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Community cafés will increase community involvement, strengthen schools

Alison Arians,Alyse Galvin,Val Buckendorf,Pat Galvin,Aaron Poe,Sarah Sledge,Jessie Menkens,Joann Mitchell,Gretchen Stoddard,Andrea Cordano,Donna Lee Jardin,Terry Snyder,Michelle Church,Deena Mitchell,Kelly McBride,Debby Retherford,Carole Shay
OPINION: Conversations over shared meals will be an effective way forward to solve problems and address challenges facing all of us on behalf of our children and their education system. Pictured: Alison Arians of Great Alaska Schools, in a blue kuspuk, at a rally at the Alaska State Capitol in April in support of increased funding for public education April 4, 2014. Richard Mauer photo

We might not be ready for school to start, or for this gorgeous summer to end, but Great Alaska Schools has been growing ideas this summer and has sprouted a new branch, dedicated to increasing parent and community engagement within public schools. We instinctively know what research has proven: If ties between parents, community members and educators are strong, education quality improves through greater opportunities for students, and that leads to increased student success.

But first, what exactly does “parent and community engagement” mean? It’s really about effective two-way communication. For example, it means schools are welcoming to families from all cultures and economic backgrounds; parents and teachers help each other to better support students by sharing information back and forth; parents are part of a school’s decision-making process and power is shared; students see their parents and teachers working together and understand that their education is a priority; and community and business members are able to articulate what they want from their future employees, sharing their expectations in powerful ways that inspire students. When parents are involved in schools, it’s not just about helping our own individual child, but for being an advocate for all children.

When we do parent and community engagement right, there are improvements in student attendance, academic performance, school staff morale, and the community is invested in and supports school outcomes.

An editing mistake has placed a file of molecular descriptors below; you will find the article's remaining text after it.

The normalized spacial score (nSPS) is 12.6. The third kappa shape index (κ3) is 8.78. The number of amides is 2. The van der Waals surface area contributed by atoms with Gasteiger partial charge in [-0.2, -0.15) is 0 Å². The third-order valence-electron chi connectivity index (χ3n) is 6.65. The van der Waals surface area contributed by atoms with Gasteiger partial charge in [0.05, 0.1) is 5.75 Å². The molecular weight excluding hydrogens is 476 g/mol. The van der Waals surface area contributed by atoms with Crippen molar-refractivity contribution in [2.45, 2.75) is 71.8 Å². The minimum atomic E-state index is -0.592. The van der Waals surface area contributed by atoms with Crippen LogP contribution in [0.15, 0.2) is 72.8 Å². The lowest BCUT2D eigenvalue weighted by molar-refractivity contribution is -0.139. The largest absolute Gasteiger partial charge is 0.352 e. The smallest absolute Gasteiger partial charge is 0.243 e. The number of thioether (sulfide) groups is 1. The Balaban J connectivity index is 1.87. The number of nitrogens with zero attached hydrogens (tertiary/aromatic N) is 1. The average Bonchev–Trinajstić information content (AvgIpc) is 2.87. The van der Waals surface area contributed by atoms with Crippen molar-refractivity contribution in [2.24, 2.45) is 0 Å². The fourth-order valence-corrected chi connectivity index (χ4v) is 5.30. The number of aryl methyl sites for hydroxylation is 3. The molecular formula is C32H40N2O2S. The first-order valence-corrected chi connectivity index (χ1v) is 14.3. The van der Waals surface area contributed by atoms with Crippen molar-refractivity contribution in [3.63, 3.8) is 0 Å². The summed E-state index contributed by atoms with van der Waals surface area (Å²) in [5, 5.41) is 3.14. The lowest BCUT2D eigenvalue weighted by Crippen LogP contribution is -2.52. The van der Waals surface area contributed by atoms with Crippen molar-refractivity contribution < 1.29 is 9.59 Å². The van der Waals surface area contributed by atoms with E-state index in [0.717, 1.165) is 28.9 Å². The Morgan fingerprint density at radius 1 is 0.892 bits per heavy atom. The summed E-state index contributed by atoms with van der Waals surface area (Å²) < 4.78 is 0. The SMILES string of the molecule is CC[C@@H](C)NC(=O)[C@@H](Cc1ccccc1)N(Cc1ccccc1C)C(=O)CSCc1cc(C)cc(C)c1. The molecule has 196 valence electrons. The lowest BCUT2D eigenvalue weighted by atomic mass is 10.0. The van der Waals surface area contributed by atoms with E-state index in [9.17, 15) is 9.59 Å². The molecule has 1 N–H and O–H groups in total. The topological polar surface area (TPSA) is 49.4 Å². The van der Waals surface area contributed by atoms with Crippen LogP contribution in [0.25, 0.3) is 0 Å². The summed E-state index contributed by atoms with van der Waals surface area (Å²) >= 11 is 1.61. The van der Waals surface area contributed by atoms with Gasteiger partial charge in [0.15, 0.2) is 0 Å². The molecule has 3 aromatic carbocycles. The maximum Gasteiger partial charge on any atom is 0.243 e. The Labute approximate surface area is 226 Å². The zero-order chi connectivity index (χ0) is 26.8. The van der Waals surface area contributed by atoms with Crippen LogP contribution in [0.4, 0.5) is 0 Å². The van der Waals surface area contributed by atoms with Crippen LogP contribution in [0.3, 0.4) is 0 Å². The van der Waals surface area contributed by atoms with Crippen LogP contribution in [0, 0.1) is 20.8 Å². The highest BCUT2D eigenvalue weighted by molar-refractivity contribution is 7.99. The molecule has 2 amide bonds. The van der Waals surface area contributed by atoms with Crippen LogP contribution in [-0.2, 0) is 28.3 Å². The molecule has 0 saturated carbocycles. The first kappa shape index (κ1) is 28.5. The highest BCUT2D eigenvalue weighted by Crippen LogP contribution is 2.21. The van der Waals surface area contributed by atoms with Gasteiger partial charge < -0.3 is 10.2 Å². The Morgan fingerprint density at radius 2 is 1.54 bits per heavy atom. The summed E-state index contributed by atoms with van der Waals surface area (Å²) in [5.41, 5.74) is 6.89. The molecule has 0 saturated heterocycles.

Great Alaska Schools is a non-partisan citizen coalition made up of parents and community members, so we think we’re the perfect group to encourage and increase this kind of engagement in our public schools. To this end, we have adopted a model called the Community Café, which warmly welcomes students, parents, educators, and community members to come together in conversation, so every voice is heard. The café model brings us together over a meal to solve problems and address challenges. Through shared stories and ideas, each participant contributes what they have experienced that has worked well, and how we will act differently in our roles in order to reach our common goal.

Great Alaska Schools wants every school in the Anchorage and Matanuska-Susitna Borough school districts (and eventually, beyond) to have an opportunity to host a Community Café. Hosting a Community Café isn’t difficult, but there are some steps to learn to make the process flow smoothly and be effective. Great Alaska Schools will train any interested community members to learn how to host a café, so that we can offer help and support to any school community who would like to hold one.

Great Alaska Schools hosted three kickoff community cafés and workshops in Anchorage and Mat-Su at the end of July. First, the attendees experienced a café, focusing on how each of us, in our own roles, can help students achieve their hopes and dreams. Then, after the café portion was completed, we held a workshop for people to learn how to host a café.

The Kickoff Community Cafés & Workshops were well attended and enthusiastically received. We had meaningful conversations about what we can do, as parents, community members, public servants, teachers, and administrators, to help every child receive a top quality education. Many participants stayed to learn how to host a Community Café. We now have a whole new group of people trained and inspired to host cafés in their schools and within the community.

Stay posted on how Community Cafés are spreading their roots across the school districts through the school year by going to the Great Alaska Schools website: greatalaskaschools.org. If you are interested in hosting a Community Café for your school and would like free assistance, please contact us at greatakschoolsmatsu@gmail.com for Mat-Su, and at greatakschoolsanc@gmail.com for Anchorage and other areas of the state. We are excited to help create conversations and possibilities for positive change in every school. We know that dedicated parents and community members have the potential to accomplish so much to improve schools, and ultimately, to increase student success.

Alison Arians, Alyse Galvin, Val Buckendorf, Aaron Poe, Pat Galvin, Sarah Sledge, Jessie Menkens, Joann Mitchell, Gretchen Stoddard, Andrea Cordano, Donna Lee Jardin, Terry Snyder, Michelle Church, Deena Mitchell, Kelly McBride, Debby Retherford and Carole Shay are members of Great Alaska Schools and believe in the power of community cafes to strengthen public education.

The views expressed here are the writers' own and are not necessarily endorsed by Alaska Dispatch News, which welcomes a broad range of viewpoints. To submit a piece for consideration, email commentary(at)alaskadispatch.com.